XIP-44: Smart Contract Wallet Support


Richard Hua (@richardhuaaa), Nicholas Molnar (@neekolas), Andrew Plaza (@insipx), Cameron Voell (@cameronvoell), Tong Wang (@37ng)


XMTP currently only allows new user sign-ups and XMTP inbox login via EVM standard Externally Owned Accounts (EOAs). This XIP explores one way to update XMTP SDKs and XMTP node software so that developers integrating XMTP can allow their users to sign up and log in to their XMTP inboxes using Smart Contract Wallets going forward.


As of March 2024, Smart Contract Wallet adoption is seen by many in the web3 space as a key driver of improvements in user experience and increased security (see How Smart accounts and account abstraction can unlock Ethereum’s full utility, Cointelegraph 3/21/24).

Key benefits of Smart Contract Wallets over EOA accounts include:

  1. Increased security via customizable signature verification functions

  2. Improved UX via newly supported signing methods (passkeys), configurable account recovery options, and more options for paying for transactions


Credential Updates

Credentials are a key primitive in XMTP used for linking user signing keys with MLS installation keys. See the MLS Spec.

Today in XMTP, credentials only support ERC-191 signatures.

With the following updates, we can support both ERC-191 and ERC-1271 signature formats. See github.com/xmtp/proto.

// RecoverableEcdsaSignature
message RecoverableEcdsaSignature {
  // 65-bytes [ R || S || V ], with recovery id as the last byte
  bytes bytes = 1;

message Erc1271Signature {
  // CAIP-10 contract address
  // https://github.com/ChainAgnostic/CAIPs/blob/main/CAIPs/caip-10.md
  string contract_address = 1;
  // Specify the block height to verify the signature against
  int64 block_height = 2;
  // The actual signature bytes
  bytes signature = 3;

message LegacyCreateIdentityAssociation {
  // Signs SHA-256 hash of installation key
  RecoverableEcdsaSignature signature = 1;
  // created_ns is encoded inside serialized key, account_address is recoverable
  // from the SignedPublicKey signature
  xmtp.message_contents.SignedPublicKey signed_legacy_create_identity_key = 2;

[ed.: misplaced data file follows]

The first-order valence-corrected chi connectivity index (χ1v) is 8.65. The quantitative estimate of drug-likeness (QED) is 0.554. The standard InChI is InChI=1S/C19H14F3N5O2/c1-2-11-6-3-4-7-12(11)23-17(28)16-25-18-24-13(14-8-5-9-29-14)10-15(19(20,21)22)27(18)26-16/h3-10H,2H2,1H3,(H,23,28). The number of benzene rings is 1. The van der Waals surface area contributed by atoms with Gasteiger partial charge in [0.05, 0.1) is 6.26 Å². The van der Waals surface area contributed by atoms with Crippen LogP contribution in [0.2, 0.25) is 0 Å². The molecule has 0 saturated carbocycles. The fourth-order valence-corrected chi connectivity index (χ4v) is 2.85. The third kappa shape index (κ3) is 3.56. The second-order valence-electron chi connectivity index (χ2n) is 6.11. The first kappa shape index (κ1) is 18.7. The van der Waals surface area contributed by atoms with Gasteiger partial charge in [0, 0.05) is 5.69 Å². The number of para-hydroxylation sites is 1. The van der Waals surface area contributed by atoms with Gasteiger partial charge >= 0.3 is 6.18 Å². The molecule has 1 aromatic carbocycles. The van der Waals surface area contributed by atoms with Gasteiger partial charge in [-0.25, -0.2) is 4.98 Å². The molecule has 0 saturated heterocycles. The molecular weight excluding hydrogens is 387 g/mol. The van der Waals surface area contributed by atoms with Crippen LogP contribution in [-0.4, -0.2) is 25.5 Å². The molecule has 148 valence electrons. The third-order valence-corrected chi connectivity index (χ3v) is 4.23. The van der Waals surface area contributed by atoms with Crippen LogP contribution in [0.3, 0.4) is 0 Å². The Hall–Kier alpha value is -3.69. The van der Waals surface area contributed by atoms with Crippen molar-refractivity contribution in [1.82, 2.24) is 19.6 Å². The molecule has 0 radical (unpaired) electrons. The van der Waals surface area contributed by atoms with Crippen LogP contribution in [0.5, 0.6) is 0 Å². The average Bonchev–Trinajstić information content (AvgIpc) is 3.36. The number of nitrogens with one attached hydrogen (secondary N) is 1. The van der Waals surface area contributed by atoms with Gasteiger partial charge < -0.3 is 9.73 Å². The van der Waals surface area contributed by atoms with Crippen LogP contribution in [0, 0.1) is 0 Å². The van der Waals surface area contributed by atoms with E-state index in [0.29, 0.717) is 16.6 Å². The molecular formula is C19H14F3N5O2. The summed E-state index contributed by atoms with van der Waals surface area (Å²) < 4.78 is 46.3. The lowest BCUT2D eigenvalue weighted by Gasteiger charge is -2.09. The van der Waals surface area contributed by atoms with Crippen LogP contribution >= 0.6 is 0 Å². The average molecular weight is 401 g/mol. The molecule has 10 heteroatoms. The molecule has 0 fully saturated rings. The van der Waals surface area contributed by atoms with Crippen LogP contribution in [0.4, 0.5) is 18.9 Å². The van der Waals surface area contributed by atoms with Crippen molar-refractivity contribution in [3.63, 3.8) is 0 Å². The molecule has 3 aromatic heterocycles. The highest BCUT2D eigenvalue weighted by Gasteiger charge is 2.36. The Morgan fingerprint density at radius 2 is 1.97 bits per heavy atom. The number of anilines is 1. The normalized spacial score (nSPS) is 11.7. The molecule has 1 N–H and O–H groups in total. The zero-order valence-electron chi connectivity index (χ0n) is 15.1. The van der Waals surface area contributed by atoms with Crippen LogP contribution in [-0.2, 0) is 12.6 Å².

message Association {
	oneof kind {
		RecoverableEcdsaSignature erc_191 = 1;
	  Erc1271Signature erc_1271 = 2;
	  LegacyCreateIdentityAssociation legacy_xmtp_identity = 3;

// Used for "Grant Messaging Access" associations
message GrantMessagingAccessAssociation {
  AssociationTextVersion association_text_version = 1;
  Association association = 2;
  uint64 created_ns = 3;

A block_height is associated with ERC-1271 signatures at the time of XMTP node initial verification, so that future verifiers can verify the signature based on the blockchain state at the time the signature was granted instead of the current state. This means that a previously valid signature should not become invalid later.

Block Height Validation

In the event that an ERC-1271 signer for a given contract address is removed or replaced, it must not be possible for a malicious third party with possession of the signer keys to retroactively create a GrantMessagingAccessAssociation referencing an earlier block_height in which the signer was valid.

To prevent this, the nodes must honor a block_tolerance for each blockchain, which is a number of blocks roughly corresponding to 30 minutes of time. Whenever a new credential is registered, each node MUST verify that the block_height on the signature is no more than block_tolerance behind the current block_height as observed by the node, and discard the credential if it fails this test. This ensures that sufficient time is allocated for node replication, while bounding the time window in which a compromised signer can be used retroactively. In the event that nodes disagree on whether a given credential is valid, the credential has an undefined state on the network.